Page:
This morning came the announcement that the Divinity titles released so far by Larian (Divine Divinity, Divinity II, now re-released in a Director's Cut edition, and Beyond Divinity) will get bundled together in a goodies-filled collection: Divinity Anthology. The best news yet? It's only going to cost €29.95/$29.95!
First of all, here's the full press release:
Larian Studios celebrates the 10th Anniversary of the Divinity® RPG series with a limited release of the Divinity Anthology Collector’s Edition – and a digital version is planned too!
GHENT, BELGIUM - Ten years ago Larian Studios released Divine Divinity, an RPG that grew to become one of PC GAMER’s “Top 100 Games of All Time”. Ever since then, Beyond Divinity and Divinity II have followed, continuing the legacy of ‘the RPG series with an ironic twist’. Today, the Belgian indie studio remembers the good old times with the release of a limited run of the Divinity Anthology Collector’s Edition: a unique compilation of all 3 games for which no costs were spared to produce many thrilling extras!
For the record, the Divinity Anthology Collector’s Edition includes: both DRM-free and Steam multi-lingual versions of Divine Divinity, Beyond Divinity and Divinity II: Developer’s Cut; two soundtracks featuring the best works of Kirill Pokrovsky, Divinity’s famous composer, as well as outtakes and rare pieces that never made it into the games; a 130 page Developer’s Journal that tells the story of Larian’s last 15 years in the games business accompanied by many pieces of unreleased art; an old-school sticker set offering skulls, dragons and princesses to customize your phone or notebook; two double-sided posters for your bedroom or office; and two codes for unique in-game items for Divinity: Dragon Commander and Divinity: Original Sin, both of which are expected to be released in 2013.
Only 25.000 copies of this rare package have been produced, and these are now on their way to retail stores in Australia, Austria, Belgium, Denmark, Finland, France, Germany, the Netherlands, Norway, Poland, Russia, Sweden, South Africa and the United Kingdom, where recommended retail prices are set at around €29.99 (so we don’t really expect the stock to linger). A small run of the Divinity Anthology Collector’s Edition is also available for order directly from https://www.LarianVault.com, with every box signed personally by the development team.
Finally, the Divinity Anthology will also become available digitally – with Steam and Larian Vault releases in the works, e.t.a. later this month. GOG.com will be offering Divinty II: Developer’s Cut.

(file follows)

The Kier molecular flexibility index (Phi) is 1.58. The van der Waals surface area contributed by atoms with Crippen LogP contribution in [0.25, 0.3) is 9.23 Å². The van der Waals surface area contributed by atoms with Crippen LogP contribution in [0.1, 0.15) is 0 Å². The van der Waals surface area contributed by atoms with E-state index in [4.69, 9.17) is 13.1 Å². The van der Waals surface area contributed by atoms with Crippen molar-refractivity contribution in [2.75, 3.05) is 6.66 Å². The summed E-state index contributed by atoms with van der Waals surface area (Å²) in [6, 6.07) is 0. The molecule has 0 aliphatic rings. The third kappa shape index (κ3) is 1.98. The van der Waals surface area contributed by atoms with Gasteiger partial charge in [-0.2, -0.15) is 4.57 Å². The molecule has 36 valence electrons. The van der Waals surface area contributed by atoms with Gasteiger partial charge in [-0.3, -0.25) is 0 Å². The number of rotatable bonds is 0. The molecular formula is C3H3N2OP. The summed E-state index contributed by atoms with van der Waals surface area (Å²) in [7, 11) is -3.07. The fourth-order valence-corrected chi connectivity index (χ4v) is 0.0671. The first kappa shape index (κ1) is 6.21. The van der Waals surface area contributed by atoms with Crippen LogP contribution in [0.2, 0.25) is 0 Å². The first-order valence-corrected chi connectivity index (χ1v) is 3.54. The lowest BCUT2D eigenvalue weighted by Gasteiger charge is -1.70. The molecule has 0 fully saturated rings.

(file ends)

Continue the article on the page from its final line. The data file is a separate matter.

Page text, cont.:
The idea behind the Developer’s Cut was to create a new SKU (the publishing term for a new version of your game, comes originally from Stock Keeping Unit, a unique code to identify the game). And the idea behind that was that it might get us some extra attention at the time of release, sufficient to get attention from those RPG players that didn’t try out Divinity II yet.
We thought long and hard about what we could put in this SKU and came to the conclusion that it would take us too long to put some meaningful content in. Our gut instinct therefore told us that we shouldn’t do it, but then the idea originated to make some kind of a developer’s version of Divinity II.
It’d be a version where we’d share the story of making Divinity II in the form of a documentary, include the design documents & the milestone videos we’d made for the publishers at the time, and the cherry on the cake would be the inclusion of the developer console we’d been using during development. This would enable players to see how we actually looked at the game during development, and allow them to do things only we could do (like flying around in areas you’re not supposed to fly or turning yourself into any creature you could think of). It’d be something we’d give away for free to those who had already bought DKS, and something that might tickle the interest of those who hadn’t.
In short, it was a new SKU created from an old SKU without too much effort, exactly the kind of thing we were looking for, even if – tbh – to this day we still only have a vague idea of what exactly a SKU is, other than what it says on Wikipedia.